Reconciliations and control teams face multiple challenges - A higher volume of trades, more complex products, and increasing regulatory and audit scrutiny. However it is becoming clear that legacy reconciliation systems are unable to keep up with the demands of this new world. Firms are increasingly turning to innovation projects and new technologies, but which of the many 'silver bullets' up for discussion are actually worth your time and investment? And how do you make sure they can deliver?
Gresham CTO Neil Vernon joins Gert Raeves of Adox Research to explore these questions. Neil shares his thoughts on simplifying complexity in legacy controls, building collaborative innovation partnerships, and becoming confident in the quality, accuracy and availability of your data.
Enjoy the podcast in four bite sized parts at the links, or listen to the full conversation and read Neil's summary below.
One of the key themes of the podcast was just how much the reconciliations landscape has and still is changing. In the past 25 years we have gone from manually matching print outs of paper statements to, at least for some firms, highly automated reconciliation systems. As complex products such as OTC derivatives began to enter the picture, it became apparent that more sophisticated technology would be required in order to adapt to the richer, dynamic data of the front office. This makes it vital for business users to be able to create their own data controls, something which Gresham's Clareti Transaction Control (CTC) makes straightforward.
With more focus on controlling and optimizing costs, firms would be remiss if they did not identify opportunities to make their operations teams more effective and efficient. Speed and getting results to the business faster is key to making this happen. However, speed and complexity are far from the only reconciliation challenges emerging. Regulators and auditors now take far more interest in controls and, crucially, the quality and consistency of the data which feeds into them. ‘Data integrity’ is a term which should speak to everyone involved – if the data you are basing your decisions on is not of sufficient quality then what kind of problems are you setting yourself up for further down the line?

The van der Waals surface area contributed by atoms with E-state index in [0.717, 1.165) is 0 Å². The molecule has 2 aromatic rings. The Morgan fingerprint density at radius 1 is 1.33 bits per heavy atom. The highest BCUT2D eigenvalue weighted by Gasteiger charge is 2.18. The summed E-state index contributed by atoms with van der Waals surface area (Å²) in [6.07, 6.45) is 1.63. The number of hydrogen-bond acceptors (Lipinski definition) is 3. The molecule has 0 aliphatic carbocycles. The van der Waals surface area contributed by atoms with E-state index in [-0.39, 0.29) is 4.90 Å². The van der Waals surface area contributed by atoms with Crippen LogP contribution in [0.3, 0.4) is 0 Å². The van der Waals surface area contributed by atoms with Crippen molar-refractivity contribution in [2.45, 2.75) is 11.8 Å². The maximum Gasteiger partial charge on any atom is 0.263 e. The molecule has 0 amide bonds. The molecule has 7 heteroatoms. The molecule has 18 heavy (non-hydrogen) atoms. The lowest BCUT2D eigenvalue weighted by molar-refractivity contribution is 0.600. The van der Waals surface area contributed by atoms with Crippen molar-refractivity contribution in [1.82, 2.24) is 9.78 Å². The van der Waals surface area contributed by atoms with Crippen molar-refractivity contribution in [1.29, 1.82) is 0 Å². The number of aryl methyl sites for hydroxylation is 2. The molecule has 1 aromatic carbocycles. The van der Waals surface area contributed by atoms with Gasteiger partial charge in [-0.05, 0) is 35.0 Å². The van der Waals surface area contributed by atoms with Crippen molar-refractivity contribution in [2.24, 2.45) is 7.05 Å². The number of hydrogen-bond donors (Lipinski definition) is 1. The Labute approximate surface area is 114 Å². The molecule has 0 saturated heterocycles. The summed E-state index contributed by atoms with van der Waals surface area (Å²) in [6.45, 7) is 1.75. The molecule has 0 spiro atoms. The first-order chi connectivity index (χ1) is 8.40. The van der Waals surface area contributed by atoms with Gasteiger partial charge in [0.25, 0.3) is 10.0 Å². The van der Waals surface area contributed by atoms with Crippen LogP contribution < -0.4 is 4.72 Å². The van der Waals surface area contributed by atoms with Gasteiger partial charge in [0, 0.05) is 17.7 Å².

Confidence is also vital when it comes to overhauling legacy reconciliations systems. When trying to untangle a complicated legacy web, sometimes switching things off and seeing what happens - of course with the appropriate risk mitigation measures in place - is sometimes the only way to really identify what you need and what you don't, particularly when controls have been in place for a long time and may have been set up by staff who have long left the organisation.
It is always tempting to look for ‘silver bullet’ solutions and there is certainly no shortage of technologies claiming to be such in the reconciliations space. AI, possibly the most talked about technology of our times, is receiving a lot of attention, but is artificial intelligence where you should actually be investing? A more pertinent question is how you decide when is too early to commit to any of these new technologies and when is too late? The secret to finding your ‘sweet spot’ lies in leveraging the expertise of your network, particularly trusted vendor partners for whom assessing these new technologies is second nature. The right partner can help you to ‘fail fast’ and turn a shiny and exciting piece of tech into something which actually adds value to your business, improving the quality of your data and controls.
However, blindly partnering with buzzword driven third parties is likely to end in tears, which is why testing your vendors to see if they can handle your complex use cases is vital. In a strong innovation partnership, you can collaborate with your vendor on those ‘what do you think?’ moments to truly create something transformative. Ultimately it is these partnerships which are likely to allow financial institutions to capture the best value from new tools and deploy them effectively in the new controls environment.
To understand how collaborative partnerships, a practical approach to legacy, and the right kind of innovation can make your reconciliations function data confident, speak to one of our experts below